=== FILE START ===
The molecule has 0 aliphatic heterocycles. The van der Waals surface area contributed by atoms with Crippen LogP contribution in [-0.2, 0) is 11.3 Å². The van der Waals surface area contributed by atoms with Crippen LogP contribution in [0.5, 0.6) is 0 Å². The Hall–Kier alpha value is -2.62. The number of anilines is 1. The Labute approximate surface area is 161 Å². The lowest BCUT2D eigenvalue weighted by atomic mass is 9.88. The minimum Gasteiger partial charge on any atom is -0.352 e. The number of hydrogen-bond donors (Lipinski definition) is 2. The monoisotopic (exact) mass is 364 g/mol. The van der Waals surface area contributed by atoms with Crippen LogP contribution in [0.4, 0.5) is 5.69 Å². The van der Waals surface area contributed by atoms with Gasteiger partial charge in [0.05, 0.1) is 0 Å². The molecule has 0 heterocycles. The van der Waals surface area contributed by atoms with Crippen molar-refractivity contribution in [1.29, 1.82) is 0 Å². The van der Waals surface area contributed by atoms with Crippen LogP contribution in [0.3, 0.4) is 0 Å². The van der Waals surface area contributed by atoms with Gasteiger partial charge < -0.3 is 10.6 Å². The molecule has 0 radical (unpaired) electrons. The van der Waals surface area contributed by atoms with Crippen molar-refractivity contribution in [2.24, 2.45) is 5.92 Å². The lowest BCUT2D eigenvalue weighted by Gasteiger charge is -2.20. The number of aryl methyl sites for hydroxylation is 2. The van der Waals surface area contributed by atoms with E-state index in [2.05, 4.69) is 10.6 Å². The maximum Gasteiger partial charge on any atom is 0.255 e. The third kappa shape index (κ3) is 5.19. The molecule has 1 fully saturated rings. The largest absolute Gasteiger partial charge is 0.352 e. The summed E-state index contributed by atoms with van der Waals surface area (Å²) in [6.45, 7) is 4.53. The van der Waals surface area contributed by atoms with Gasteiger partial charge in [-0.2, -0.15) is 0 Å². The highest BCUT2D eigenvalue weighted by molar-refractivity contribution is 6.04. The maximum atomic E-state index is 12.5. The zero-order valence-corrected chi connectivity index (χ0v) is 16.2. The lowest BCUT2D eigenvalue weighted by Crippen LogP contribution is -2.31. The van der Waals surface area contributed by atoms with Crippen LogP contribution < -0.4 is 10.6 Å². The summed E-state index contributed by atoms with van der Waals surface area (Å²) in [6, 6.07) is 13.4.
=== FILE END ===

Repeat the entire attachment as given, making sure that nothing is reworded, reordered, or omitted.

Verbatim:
The molecule has 0 aliphatic heterocycles. The van der Waals surface area contributed by atoms with Crippen LogP contribution in [-0.2, 0) is 11.3 Å². The van der Waals surface area contributed by atoms with Crippen LogP contribution in [0.5, 0.6) is 0 Å². The Hall–Kier alpha value is -2.62. The number of anilines is 1. The Labute approximate surface area is 161 Å². The lowest BCUT2D eigenvalue weighted by atomic mass is 9.88. The minimum Gasteiger partial charge on any atom is -0.352 e. The number of hydrogen-bond donors (Lipinski definition) is 2. The monoisotopic (exact) mass is 364 g/mol. The van der Waals surface area contributed by atoms with Crippen LogP contribution in [0.4, 0.5) is 5.69 Å². The van der Waals surface area contributed by atoms with Gasteiger partial charge in [0.05, 0.1) is 0 Å². The molecule has 0 heterocycles. The van der Waals surface area contributed by atoms with Crippen molar-refractivity contribution in [1.29, 1.82) is 0 Å². The van der Waals surface area contributed by atoms with Crippen LogP contribution in [0.3, 0.4) is 0 Å². The van der Waals surface area contributed by atoms with Gasteiger partial charge < -0.3 is 10.6 Å². The molecule has 0 radical (unpaired) electrons. The van der Waals surface area contributed by atoms with Crippen molar-refractivity contribution in [2.24, 2.45) is 5.92 Å². The lowest BCUT2D eigenvalue weighted by Gasteiger charge is -2.20. The number of aryl methyl sites for hydroxylation is 2. The van der Waals surface area contributed by atoms with E-state index in [2.05, 4.69) is 10.6 Å². The maximum Gasteiger partial charge on any atom is 0.255 e. The third kappa shape index (κ3) is 5.19. The molecule has 1 fully saturated rings. The largest absolute Gasteiger partial charge is 0.352 e. The summed E-state index contributed by atoms with van der Waals surface area (Å²) in [6.45, 7) is 4.53. The van der Waals surface area contributed by atoms with Gasteiger partial charge in [-0.2, -0.15) is 0 Å². The highest BCUT2D eigenvalue weighted by molar-refractivity contribution is 6.04. The maximum atomic E-state index is 12.5. The zero-order valence-corrected chi connectivity index (χ0v) is 16.2. The lowest BCUT2D eigenvalue weighted by Crippen LogP contribution is -2.31. The van der Waals surface area contributed by atoms with Crippen LogP contribution < -0.4 is 10.6 Å². The summed E-state index contributed by atoms with van der Waals surface area (Å²) in [6, 6.07) is 13.4.